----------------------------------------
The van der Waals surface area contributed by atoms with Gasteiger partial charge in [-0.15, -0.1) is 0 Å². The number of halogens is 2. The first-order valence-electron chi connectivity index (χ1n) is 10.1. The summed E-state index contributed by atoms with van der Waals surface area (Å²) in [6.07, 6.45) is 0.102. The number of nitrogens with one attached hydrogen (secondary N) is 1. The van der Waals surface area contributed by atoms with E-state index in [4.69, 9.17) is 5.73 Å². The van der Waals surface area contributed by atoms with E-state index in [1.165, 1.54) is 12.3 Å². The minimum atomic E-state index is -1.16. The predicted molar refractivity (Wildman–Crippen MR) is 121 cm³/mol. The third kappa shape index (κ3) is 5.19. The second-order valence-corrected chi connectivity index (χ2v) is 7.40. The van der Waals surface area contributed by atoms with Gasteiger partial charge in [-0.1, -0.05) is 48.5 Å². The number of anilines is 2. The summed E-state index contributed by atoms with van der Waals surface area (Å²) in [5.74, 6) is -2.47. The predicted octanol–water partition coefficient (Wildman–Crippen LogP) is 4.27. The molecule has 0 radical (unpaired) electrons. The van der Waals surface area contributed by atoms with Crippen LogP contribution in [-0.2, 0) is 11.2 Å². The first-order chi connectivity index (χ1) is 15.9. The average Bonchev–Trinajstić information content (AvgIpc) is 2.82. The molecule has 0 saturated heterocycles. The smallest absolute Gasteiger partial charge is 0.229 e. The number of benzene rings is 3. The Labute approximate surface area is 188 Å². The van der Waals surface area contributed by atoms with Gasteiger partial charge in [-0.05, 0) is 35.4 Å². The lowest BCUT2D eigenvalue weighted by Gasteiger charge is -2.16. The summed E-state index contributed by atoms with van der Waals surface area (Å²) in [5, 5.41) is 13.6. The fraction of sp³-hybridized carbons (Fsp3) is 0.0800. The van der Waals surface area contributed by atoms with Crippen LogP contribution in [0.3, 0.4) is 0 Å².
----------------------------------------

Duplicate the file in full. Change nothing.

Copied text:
The van der Waals surface area contributed by atoms with Gasteiger partial charge in [-0.15, -0.1) is 0 Å². The number of halogens is 2. The first-order valence-electron chi connectivity index (χ1n) is 10.1. The summed E-state index contributed by atoms with van der Waals surface area (Å²) in [6.07, 6.45) is 0.102. The number of nitrogens with one attached hydrogen (secondary N) is 1. The van der Waals surface area contributed by atoms with E-state index in [4.69, 9.17) is 5.73 Å². The van der Waals surface area contributed by atoms with E-state index in [1.165, 1.54) is 12.3 Å². The minimum atomic E-state index is -1.16. The predicted molar refractivity (Wildman–Crippen MR) is 121 cm³/mol. The third kappa shape index (κ3) is 5.19. The second-order valence-corrected chi connectivity index (χ2v) is 7.40. The van der Waals surface area contributed by atoms with Gasteiger partial charge in [-0.1, -0.05) is 48.5 Å². The number of anilines is 2. The summed E-state index contributed by atoms with van der Waals surface area (Å²) in [5.74, 6) is -2.47. The predicted octanol–water partition coefficient (Wildman–Crippen LogP) is 4.27. The molecule has 0 radical (unpaired) electrons. The van der Waals surface area contributed by atoms with Crippen LogP contribution in [-0.2, 0) is 11.2 Å². The first-order chi connectivity index (χ1) is 15.9. The average Bonchev–Trinajstić information content (AvgIpc) is 2.82. The molecule has 0 saturated heterocycles. The smallest absolute Gasteiger partial charge is 0.229 e. The number of benzene rings is 3. The Labute approximate surface area is 188 Å². The van der Waals surface area contributed by atoms with Gasteiger partial charge in [-0.05, 0) is 35.4 Å². The lowest BCUT2D eigenvalue weighted by Gasteiger charge is -2.16. The summed E-state index contributed by atoms with van der Waals surface area (Å²) in [5, 5.41) is 13.6. The fraction of sp³-hybridized carbons (Fsp3) is 0.0800. The van der Waals surface area contributed by atoms with Crippen LogP contribution in [0.3, 0.4) is 0 Å².